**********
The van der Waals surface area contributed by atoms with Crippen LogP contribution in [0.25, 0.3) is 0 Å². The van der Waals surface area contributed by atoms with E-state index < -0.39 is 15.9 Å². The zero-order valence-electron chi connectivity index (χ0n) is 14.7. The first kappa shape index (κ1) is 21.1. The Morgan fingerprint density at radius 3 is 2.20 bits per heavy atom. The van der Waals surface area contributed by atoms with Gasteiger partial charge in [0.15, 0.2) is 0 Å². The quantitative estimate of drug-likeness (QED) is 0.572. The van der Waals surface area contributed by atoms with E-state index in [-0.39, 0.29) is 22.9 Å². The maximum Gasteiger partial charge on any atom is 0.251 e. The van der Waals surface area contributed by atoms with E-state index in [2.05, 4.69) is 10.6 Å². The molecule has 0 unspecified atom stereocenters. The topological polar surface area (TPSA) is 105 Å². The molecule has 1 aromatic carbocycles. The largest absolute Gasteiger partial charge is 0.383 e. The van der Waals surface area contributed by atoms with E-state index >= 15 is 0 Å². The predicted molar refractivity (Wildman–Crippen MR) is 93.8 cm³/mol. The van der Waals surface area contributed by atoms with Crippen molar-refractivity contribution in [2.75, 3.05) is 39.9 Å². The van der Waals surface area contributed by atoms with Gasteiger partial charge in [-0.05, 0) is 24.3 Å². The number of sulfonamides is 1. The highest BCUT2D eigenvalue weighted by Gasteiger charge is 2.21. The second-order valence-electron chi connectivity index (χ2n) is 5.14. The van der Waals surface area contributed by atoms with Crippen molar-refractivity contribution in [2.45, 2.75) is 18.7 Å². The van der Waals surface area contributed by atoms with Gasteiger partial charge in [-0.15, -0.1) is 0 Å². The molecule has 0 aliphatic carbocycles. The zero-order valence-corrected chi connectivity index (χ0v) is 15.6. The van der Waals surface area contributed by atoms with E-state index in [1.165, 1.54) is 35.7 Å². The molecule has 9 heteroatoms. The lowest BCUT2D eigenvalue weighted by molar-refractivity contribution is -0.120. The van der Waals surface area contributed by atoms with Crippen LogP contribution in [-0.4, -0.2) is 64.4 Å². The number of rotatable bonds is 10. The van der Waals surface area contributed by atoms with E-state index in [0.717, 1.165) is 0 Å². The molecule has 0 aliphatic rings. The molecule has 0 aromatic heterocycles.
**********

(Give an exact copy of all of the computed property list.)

The van der Waals surface area contributed by atoms with Crippen LogP contribution in [0.25, 0.3) is 0 Å². The van der Waals surface area contributed by atoms with E-state index < -0.39 is 15.9 Å². The zero-order valence-electron chi connectivity index (χ0n) is 14.7. The first kappa shape index (κ1) is 21.1. The Morgan fingerprint density at radius 3 is 2.20 bits per heavy atom. The van der Waals surface area contributed by atoms with Gasteiger partial charge in [0.15, 0.2) is 0 Å². The quantitative estimate of drug-likeness (QED) is 0.572. The van der Waals surface area contributed by atoms with E-state index in [-0.39, 0.29) is 22.9 Å². The maximum Gasteiger partial charge on any atom is 0.251 e. The van der Waals surface area contributed by atoms with E-state index in [2.05, 4.69) is 10.6 Å². The molecule has 0 unspecified atom stereocenters. The topological polar surface area (TPSA) is 105 Å². The molecule has 1 aromatic carbocycles. The largest absolute Gasteiger partial charge is 0.383 e. The van der Waals surface area contributed by atoms with E-state index >= 15 is 0 Å². The predicted molar refractivity (Wildman–Crippen MR) is 93.8 cm³/mol. The van der Waals surface area contributed by atoms with Crippen molar-refractivity contribution in [2.75, 3.05) is 39.9 Å². The van der Waals surface area contributed by atoms with Gasteiger partial charge in [-0.05, 0) is 24.3 Å². The number of sulfonamides is 1. The highest BCUT2D eigenvalue weighted by Gasteiger charge is 2.21. The second-order valence-electron chi connectivity index (χ2n) is 5.14. The van der Waals surface area contributed by atoms with Crippen molar-refractivity contribution in [2.45, 2.75) is 18.7 Å². The van der Waals surface area contributed by atoms with Gasteiger partial charge in [-0.15, -0.1) is 0 Å². The molecule has 0 aliphatic carbocycles. The zero-order valence-corrected chi connectivity index (χ0v) is 15.6. The van der Waals surface area contributed by atoms with E-state index in [1.165, 1.54) is 35.7 Å². The molecule has 9 heteroatoms. The lowest BCUT2D eigenvalue weighted by molar-refractivity contribution is -0.120. The van der Waals surface area contributed by atoms with Crippen LogP contribution in [-0.4, -0.2) is 64.4 Å². The number of rotatable bonds is 10. The van der Waals surface area contributed by atoms with E-state index in [0.717, 1.165) is 0 Å². The molecule has 0 aliphatic rings. The molecule has 0 aromatic heterocycles.